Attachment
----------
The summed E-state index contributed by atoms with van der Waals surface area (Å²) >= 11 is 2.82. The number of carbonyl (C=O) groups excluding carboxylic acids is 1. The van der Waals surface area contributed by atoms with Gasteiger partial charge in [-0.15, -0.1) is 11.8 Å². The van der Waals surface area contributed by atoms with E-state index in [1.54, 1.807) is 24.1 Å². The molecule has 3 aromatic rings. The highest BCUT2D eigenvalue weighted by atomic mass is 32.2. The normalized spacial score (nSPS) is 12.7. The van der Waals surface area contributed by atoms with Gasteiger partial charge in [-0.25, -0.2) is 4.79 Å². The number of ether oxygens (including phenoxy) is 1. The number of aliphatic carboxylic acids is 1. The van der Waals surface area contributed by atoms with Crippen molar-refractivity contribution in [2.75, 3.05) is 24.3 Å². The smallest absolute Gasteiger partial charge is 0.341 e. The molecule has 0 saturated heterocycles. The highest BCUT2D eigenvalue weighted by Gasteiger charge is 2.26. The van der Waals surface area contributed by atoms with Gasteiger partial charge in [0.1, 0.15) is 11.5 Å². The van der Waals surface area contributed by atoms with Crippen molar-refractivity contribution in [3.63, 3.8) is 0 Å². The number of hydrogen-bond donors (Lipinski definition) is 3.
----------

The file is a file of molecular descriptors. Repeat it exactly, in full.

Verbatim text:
The summed E-state index contributed by atoms with van der Waals surface area (Å²) >= 11 is 2.82. The number of carbonyl (C=O) groups excluding carboxylic acids is 1. The van der Waals surface area contributed by atoms with Gasteiger partial charge in [-0.15, -0.1) is 11.8 Å². The van der Waals surface area contributed by atoms with E-state index in [1.54, 1.807) is 24.1 Å². The molecule has 3 aromatic rings. The highest BCUT2D eigenvalue weighted by atomic mass is 32.2. The normalized spacial score (nSPS) is 12.7. The van der Waals surface area contributed by atoms with Gasteiger partial charge in [-0.25, -0.2) is 4.79 Å². The number of ether oxygens (including phenoxy) is 1. The number of aliphatic carboxylic acids is 1. The van der Waals surface area contributed by atoms with Crippen molar-refractivity contribution in [2.75, 3.05) is 24.3 Å². The smallest absolute Gasteiger partial charge is 0.341 e. The molecule has 0 saturated heterocycles. The highest BCUT2D eigenvalue weighted by Gasteiger charge is 2.26. The van der Waals surface area contributed by atoms with Gasteiger partial charge in [0.1, 0.15) is 11.5 Å². The van der Waals surface area contributed by atoms with Crippen molar-refractivity contribution in [3.63, 3.8) is 0 Å². The number of hydrogen-bond donors (Lipinski definition) is 3.